This funny old game of golf, as Robert MacIntyre said with a reflective smile yesterday, “throws some things at you.”

So too does technology. As MacIntyre and his manager, Iain Stoddart, wrestled with the various fixtures and fittings of a laptop, in an effort to hook up to a video conference call with the assembled media, the eventual connection of said call should’ve been accompanied by the gasp of ‘oh boy’ that Walter Cronkite spouted when Apollo 11 landed on the bloomin’ moon.

It’s probably easier to win a PGA Tour event than log into a Microsoft Teams meeting. After the emotional and triumphant tumult of his breakthrough victory at the RBC Canadian Open on Sunday, MacIntyre is back among his ain folk of Oban for a couple of days – and couple of gentle libations too – to reflect, rejoice, recharge and refocus with “the people who really matter in life.”

In this game, there’s not much time to draw breath. The 27-year-old will have to get his golfing head screwed back on for next week’s US Open at Pinehurst.

You’ve got to savour the successes when they come along, though, especially when you’ve just made your PGA Tour breakthrough with your dad acting as caddie. What was he saying about golf throwing some things at you again?

“I didn't believe it was going to happen last week,” said MacIntyre, after a career-changing week which earned him a two-year PGA Tour exemption, propelled him up into the world’s top 40 and opened more doors than a porter.

“Even at the prize giving, they (the tournament officials) are all speaking and I'm actually laughing out loud because I’m thinking, ‘I'm going to wake up from this dream’. But it was real.”

MacIntyre likes to keep it real too. Family comes first for a young Scot who remains as down to earth as a muddied shinty stick. His decision to return to Oban for a flying visit was as understandable as it was inevitable, even if some in certain golfing circles have questioned his motives.

Blimey, some harrumphing online cynics even questioned his sense of ambition.

This week, MacIntyre could’ve been playing in Jack Nicklaus’s Memorial Tournament, a star-studded, signature event with an outrageous prize fund of $20 million.

Having played six weeks in a row and finished that stint with the giddy and draining high of a victory, the Ryder Cup player was determined to get back to the auld haunts of hame and re-energise himself ahead of next week’s third major of the season.

It’s a process that has served him well throughout his professional career so who are we to judge?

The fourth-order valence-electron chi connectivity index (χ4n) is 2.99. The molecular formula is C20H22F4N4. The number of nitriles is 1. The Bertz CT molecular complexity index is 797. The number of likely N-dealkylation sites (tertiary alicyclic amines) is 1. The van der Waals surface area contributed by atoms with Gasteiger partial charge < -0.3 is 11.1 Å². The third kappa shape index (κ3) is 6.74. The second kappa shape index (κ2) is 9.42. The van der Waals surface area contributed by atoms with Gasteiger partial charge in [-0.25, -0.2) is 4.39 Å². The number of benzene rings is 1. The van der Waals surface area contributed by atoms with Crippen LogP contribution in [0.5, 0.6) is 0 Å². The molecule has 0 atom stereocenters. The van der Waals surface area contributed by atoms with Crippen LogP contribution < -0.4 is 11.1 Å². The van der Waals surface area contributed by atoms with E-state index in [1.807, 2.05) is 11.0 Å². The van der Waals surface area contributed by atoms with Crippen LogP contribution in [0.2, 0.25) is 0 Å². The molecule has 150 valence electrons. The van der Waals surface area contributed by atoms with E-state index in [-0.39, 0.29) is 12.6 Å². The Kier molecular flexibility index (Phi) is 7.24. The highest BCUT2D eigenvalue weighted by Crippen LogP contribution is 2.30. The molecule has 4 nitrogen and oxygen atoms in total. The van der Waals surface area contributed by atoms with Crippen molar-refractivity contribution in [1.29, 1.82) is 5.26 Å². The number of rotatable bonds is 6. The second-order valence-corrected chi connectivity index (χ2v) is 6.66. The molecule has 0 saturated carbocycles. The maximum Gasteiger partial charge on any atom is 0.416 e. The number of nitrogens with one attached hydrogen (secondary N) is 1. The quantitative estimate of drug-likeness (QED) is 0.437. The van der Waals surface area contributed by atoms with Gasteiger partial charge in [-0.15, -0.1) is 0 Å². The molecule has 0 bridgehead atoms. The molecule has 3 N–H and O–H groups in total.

“It’s been a good six weeks,” he said. “But the mental aspect of that stretch was high, and then winning last week was an even bigger high.

“If I played Memorial, the US Open and the Travelers (Championship) the week after, that’s nine weeks in a row. Not many players play nine weeks in a row, except probably me, the madman.

“With everything that was going on, there was no disrespect (meant) about pulling out of Jack Nicklaus’s event.

“This was all about what was right for me. I just thought it was the right thing to have a week off. It could have been at any event. Yes, I get that it (the Memorial) is an elevated event and it’s $20 million or whatever.

“But does preparing right for the US Open not show ambition? It’s up to you.”

The normality of life in his native land has always given MacIntyre a sense of perspective. It also gives him fresh purpose for the return to his golfing crusades in far off pastures.

“I was never going to have a proper party,” he said to those who assumed he was going to drain the Oban hostelries dry. “It was all about getting home to the people who matter.

“Dad and I have just done something really special. He's had more messages than I have. We’ll probably have a family dinner. The whole crew will be there. But we won't be crying this time.”

The clouds of MacIntyre’s well-documented struggles with the American way of life have had a silver lining. Orlando will remain a base for business. Oban, though, will forever be the place that gives him most pleasure.

“Scotland's my home and I think it's always going to be,” he smiled. After a life-changing week for MacIntyre, some things don’t change.